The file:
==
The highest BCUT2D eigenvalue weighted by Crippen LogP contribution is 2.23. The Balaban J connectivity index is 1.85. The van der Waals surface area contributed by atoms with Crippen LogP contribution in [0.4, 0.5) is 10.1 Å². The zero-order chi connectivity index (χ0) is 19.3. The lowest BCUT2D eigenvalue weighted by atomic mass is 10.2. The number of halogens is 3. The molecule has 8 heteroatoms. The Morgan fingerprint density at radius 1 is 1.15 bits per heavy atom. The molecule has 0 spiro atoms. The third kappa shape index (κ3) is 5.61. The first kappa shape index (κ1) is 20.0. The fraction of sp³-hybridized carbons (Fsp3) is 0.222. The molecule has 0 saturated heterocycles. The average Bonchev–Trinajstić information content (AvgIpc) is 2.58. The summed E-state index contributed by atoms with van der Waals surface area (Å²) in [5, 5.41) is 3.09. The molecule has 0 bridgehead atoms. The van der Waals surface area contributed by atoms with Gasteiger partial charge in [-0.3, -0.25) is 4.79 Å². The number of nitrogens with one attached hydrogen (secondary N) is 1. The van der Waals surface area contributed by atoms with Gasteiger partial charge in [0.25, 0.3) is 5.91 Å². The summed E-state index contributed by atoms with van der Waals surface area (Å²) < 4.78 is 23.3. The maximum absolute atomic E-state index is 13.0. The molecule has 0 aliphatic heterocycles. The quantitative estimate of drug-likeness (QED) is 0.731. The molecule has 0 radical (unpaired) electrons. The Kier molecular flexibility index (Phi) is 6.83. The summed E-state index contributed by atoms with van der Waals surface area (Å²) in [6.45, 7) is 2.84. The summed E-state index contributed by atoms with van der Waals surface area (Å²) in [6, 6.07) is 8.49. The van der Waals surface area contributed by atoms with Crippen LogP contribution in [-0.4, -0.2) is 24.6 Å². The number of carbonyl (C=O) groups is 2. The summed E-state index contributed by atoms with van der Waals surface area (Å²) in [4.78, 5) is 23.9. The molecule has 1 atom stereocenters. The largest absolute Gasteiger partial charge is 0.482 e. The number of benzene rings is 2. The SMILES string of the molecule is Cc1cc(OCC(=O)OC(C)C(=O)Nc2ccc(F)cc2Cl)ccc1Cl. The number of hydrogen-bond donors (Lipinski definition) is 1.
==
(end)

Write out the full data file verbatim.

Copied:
The highest BCUT2D eigenvalue weighted by Crippen LogP contribution is 2.23. The Balaban J connectivity index is 1.85. The van der Waals surface area contributed by atoms with Crippen LogP contribution in [0.4, 0.5) is 10.1 Å². The zero-order chi connectivity index (χ0) is 19.3. The lowest BCUT2D eigenvalue weighted by atomic mass is 10.2. The number of halogens is 3. The molecule has 8 heteroatoms. The Morgan fingerprint density at radius 1 is 1.15 bits per heavy atom. The molecule has 0 spiro atoms. The third kappa shape index (κ3) is 5.61. The first kappa shape index (κ1) is 20.0. The fraction of sp³-hybridized carbons (Fsp3) is 0.222. The molecule has 0 saturated heterocycles. The average Bonchev–Trinajstić information content (AvgIpc) is 2.58. The summed E-state index contributed by atoms with van der Waals surface area (Å²) in [5, 5.41) is 3.09. The molecule has 0 bridgehead atoms. The van der Waals surface area contributed by atoms with Gasteiger partial charge in [-0.3, -0.25) is 4.79 Å². The number of nitrogens with one attached hydrogen (secondary N) is 1. The van der Waals surface area contributed by atoms with Gasteiger partial charge in [0.25, 0.3) is 5.91 Å². The summed E-state index contributed by atoms with van der Waals surface area (Å²) < 4.78 is 23.3. The maximum absolute atomic E-state index is 13.0. The molecule has 0 aliphatic heterocycles. The quantitative estimate of drug-likeness (QED) is 0.731. The molecule has 0 radical (unpaired) electrons. The Kier molecular flexibility index (Phi) is 6.83. The summed E-state index contributed by atoms with van der Waals surface area (Å²) in [6.45, 7) is 2.84. The summed E-state index contributed by atoms with van der Waals surface area (Å²) in [6, 6.07) is 8.49. The van der Waals surface area contributed by atoms with Crippen LogP contribution in [-0.4, -0.2) is 24.6 Å². The number of carbonyl (C=O) groups is 2. The summed E-state index contributed by atoms with van der Waals surface area (Å²) in [4.78, 5) is 23.9. The molecule has 1 atom stereocenters. The largest absolute Gasteiger partial charge is 0.482 e. The number of benzene rings is 2. The SMILES string of the molecule is Cc1cc(OCC(=O)OC(C)C(=O)Nc2ccc(F)cc2Cl)ccc1Cl. The number of hydrogen-bond donors (Lipinski definition) is 1.